by Kristina Vakhman
Central Connecticut welcomed gubernatorial candidates to speak on their campaign promises at “Visions For CT’s Future: Gubernatorial Candidates Forum on Issues Confronting CT College Students” on Monday.
A collaboration between CCSU’s Student Government Association, the Center for Public Policy and Social Research and the O’Neill Endowed Chair in Public Policy and Practical Politics, the forum featured Republican, Democrat, Independent and Libertarian candidates. All candidates on the ballot were invited; 13 showed up.
President Dr. Zulma Toro opened the event by thanking the candidates for their willingness to participate, as well as by applauding the students in the audience, stressing that CCSU is committed to involving its community in public affairs.
“We look to our students as the next generation of our state’s public and political leaders,” Toro emphasized. “Forums like this provide our students with opportunities for hands-on collaboration with coming and aspiring government leaders. We believe that by connecting students with our democratic process, it will encourage and empower them to participate fully [in civic and political service].”
Moderators Dr. Robbin Smith, chair of the political science department, and student Dante Solano, Vice President-elect for the SGA and chair of the External Affairs Committee, followed Toro with words of their own, introducing the candidates.
The Democrats in attendance were U.S. Army Reserve Lt. Col. Sean Connolly; Bridgeport Mayor Joe Ganim; businessman Guy Smith; former lawyer Mark Stewart; and Lee Whitnum, who previously ran for the U.S. Senate and Congress. Jacey Wyatt, though invited, did not come.
The Republicans were CCSU alumni and Danbury Mayor Mark Boughton; former lawyer Peter Thalheim; Scott Merrell; and former U.S. Comptroller General Dave Walker. Prasad Srinivasan, also invited, did not come.
Independents Richard Nelson “Oz” Griebel and Marisa Manley, as well as Libertarian Rod Hanscomb, were at the table, too.
The issues up for debate were college affordability, Connecticut’s job market, gun violence and criminal justice reform. Each candidate had three minutes to address one or more of these topics. Here’s where they stand.
Boughton: “The economic challenges in our state should be and ought to be the foremost thing that all of us talk about, given the fact that many of you will be in the job market looking to stay employed in the state. We need to do three things. One is that we need to redesign the permit process. Two is we need to restore the business relationship that’s been lost with business in our state. Three is we need to work on our transportation system, which is critically important. Four is our next step here is to be bold and it’s to be brave. It’s time we talk about what we need to do for our future.”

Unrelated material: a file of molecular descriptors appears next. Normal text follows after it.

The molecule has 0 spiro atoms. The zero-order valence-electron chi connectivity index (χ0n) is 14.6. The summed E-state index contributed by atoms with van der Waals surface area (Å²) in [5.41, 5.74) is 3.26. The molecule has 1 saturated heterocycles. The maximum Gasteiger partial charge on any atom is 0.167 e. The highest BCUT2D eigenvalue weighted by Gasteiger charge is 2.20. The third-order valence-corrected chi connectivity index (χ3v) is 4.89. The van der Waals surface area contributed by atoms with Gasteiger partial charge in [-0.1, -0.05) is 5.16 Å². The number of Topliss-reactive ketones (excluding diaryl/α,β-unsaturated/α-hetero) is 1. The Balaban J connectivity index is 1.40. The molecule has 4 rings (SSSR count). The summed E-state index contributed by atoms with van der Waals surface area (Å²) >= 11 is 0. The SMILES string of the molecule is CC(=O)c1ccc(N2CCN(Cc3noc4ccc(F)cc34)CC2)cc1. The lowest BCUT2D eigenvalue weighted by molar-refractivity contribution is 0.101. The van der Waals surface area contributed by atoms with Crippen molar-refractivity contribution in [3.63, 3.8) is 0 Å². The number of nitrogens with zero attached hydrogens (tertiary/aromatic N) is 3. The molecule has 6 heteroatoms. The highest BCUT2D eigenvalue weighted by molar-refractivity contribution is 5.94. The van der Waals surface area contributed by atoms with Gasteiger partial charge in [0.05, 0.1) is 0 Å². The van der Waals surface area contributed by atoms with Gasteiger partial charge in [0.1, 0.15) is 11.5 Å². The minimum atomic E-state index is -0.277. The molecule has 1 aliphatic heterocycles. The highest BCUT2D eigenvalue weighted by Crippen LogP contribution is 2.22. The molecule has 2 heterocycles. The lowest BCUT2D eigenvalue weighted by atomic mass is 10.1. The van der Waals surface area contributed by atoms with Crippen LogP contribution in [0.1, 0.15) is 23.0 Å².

Connolly: “We have thousands of jobs that we have on the table because of investments in infrastructure. We need to work on our roads and highways. From an economic perspective, we have to get [roads, highways, railroads and ports] right. [We also have to be] an economic driving of growth with [small] businesses.”
Ganim: “In some ways, we are in crisis. [There’s] a budgetary crisis. I think my skill set puts me in a position to kind of be able to lead with experience on the issues mentioned here, whether it’s for a better transportation system, centers for high learning, the environment, the economy or jobs.”
Griebel: “[I’ll] make sure the jobs that come here, stay here by creating an environment where entrepreneurs want to start companies and create jobs. It’s absolutely at the top of the list.”
Hanscomb: “The fastest-growing areas in America are all in states with no income tax. The current policies where it’s just more taxation is not working. [We need] no income tax, and we’ll have to make up for it with a slightly smaller sales tax.”
Manley: “I’m running because Connecticut is in crisis. My vision for Connecticut is that we become a destination state again: low tax, high opportunity. We want people to come to Connecticut. We’ve got to reduce taxes and provide increased technical education. [On gun control], I think that’s the critical issues. We’ve got to take notice [of the shooters beforehand] and take action.”
Merrell: “Young people’ve gotta wake up and smell the coffee. [The ‘Big Brother’ government] is leaving you in economic doomsday with federal deficits and spending.”
Smith: “All these [President Donald] Trump Republicans wanna arm teachers—not when Smith is governor. Connecticut is a leader in the ban on assault rifles. [We have to] go to the credit card companies and to the CEOs and say, ‘Change your terms of service and do not permit assault rifles to be bought with your cards.'”
Stewart: “I can answer all four questions with two words: ‘More Liberty.’ More liberty means school choice, [means] we don’t bust people for marijuana and [means] immigrants who’ve been here for a long time deserve to be protected. More liberty means don’t incarcerate people for needless crimes. On guns, more liberty means we get to protect ourselves.”
Thalheim: “Getting jobs is a problem. Our state makes it difficult for the poor and those of moderate means to get a job because unless you have the fees to pay the administrative state, [you can’t get a job].”
Walker: “Connecticut is broke. I’m a [President Ronald] Reagan, [President George W. Bush] and [President Bill] Clinton appointee. My expertise is restricting government and putting their finances in order. God knows, we need that.”
Whitnum: “Our judiciary is 48th in the state. My ballot whip is making Connecticut a better state by evolving it. All this corruption costs us big. The judges who never leave [and] the judges who keep you in the system and keep you coming back want you to keep paying the system.”
To learn more about the candidates individually, visit their websites.